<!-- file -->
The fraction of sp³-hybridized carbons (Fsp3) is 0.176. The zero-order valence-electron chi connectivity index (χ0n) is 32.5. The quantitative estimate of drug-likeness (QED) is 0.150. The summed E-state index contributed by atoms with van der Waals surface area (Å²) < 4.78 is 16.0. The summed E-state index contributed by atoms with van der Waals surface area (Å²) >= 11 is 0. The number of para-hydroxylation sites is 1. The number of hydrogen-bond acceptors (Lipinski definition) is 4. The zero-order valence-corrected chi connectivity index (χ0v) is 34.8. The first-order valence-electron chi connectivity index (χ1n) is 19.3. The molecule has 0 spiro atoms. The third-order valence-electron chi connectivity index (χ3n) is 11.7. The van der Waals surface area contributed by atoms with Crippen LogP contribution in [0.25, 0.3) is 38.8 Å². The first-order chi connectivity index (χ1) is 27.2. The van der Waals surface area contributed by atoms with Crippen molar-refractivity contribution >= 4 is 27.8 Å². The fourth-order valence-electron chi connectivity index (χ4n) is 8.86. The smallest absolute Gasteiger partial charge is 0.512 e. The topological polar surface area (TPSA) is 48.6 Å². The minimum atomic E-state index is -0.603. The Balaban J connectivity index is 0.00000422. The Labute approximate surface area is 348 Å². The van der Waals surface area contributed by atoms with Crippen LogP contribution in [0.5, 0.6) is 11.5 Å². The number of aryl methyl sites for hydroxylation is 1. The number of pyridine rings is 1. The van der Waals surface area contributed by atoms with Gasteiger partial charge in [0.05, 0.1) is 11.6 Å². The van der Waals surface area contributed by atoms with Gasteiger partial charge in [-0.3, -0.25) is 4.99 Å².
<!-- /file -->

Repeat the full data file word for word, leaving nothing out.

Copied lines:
The fraction of sp³-hybridized carbons (Fsp3) is 0.176. The zero-order valence-electron chi connectivity index (χ0n) is 32.5. The quantitative estimate of drug-likeness (QED) is 0.150. The summed E-state index contributed by atoms with van der Waals surface area (Å²) < 4.78 is 16.0. The summed E-state index contributed by atoms with van der Waals surface area (Å²) >= 11 is 0. The number of para-hydroxylation sites is 1. The number of hydrogen-bond acceptors (Lipinski definition) is 4. The zero-order valence-corrected chi connectivity index (χ0v) is 34.8. The first-order valence-electron chi connectivity index (χ1n) is 19.3. The molecule has 0 spiro atoms. The third-order valence-electron chi connectivity index (χ3n) is 11.7. The van der Waals surface area contributed by atoms with Crippen LogP contribution in [0.25, 0.3) is 38.8 Å². The first-order chi connectivity index (χ1) is 27.2. The van der Waals surface area contributed by atoms with Crippen molar-refractivity contribution >= 4 is 27.8 Å². The fourth-order valence-electron chi connectivity index (χ4n) is 8.86. The smallest absolute Gasteiger partial charge is 0.512 e. The topological polar surface area (TPSA) is 48.6 Å². The minimum atomic E-state index is -0.603. The Balaban J connectivity index is 0.00000422. The Labute approximate surface area is 348 Å². The van der Waals surface area contributed by atoms with Crippen LogP contribution in [0.5, 0.6) is 11.5 Å². The number of aryl methyl sites for hydroxylation is 1. The number of pyridine rings is 1. The van der Waals surface area contributed by atoms with Gasteiger partial charge in [0.05, 0.1) is 11.6 Å². The van der Waals surface area contributed by atoms with Gasteiger partial charge in [-0.3, -0.25) is 4.99 Å².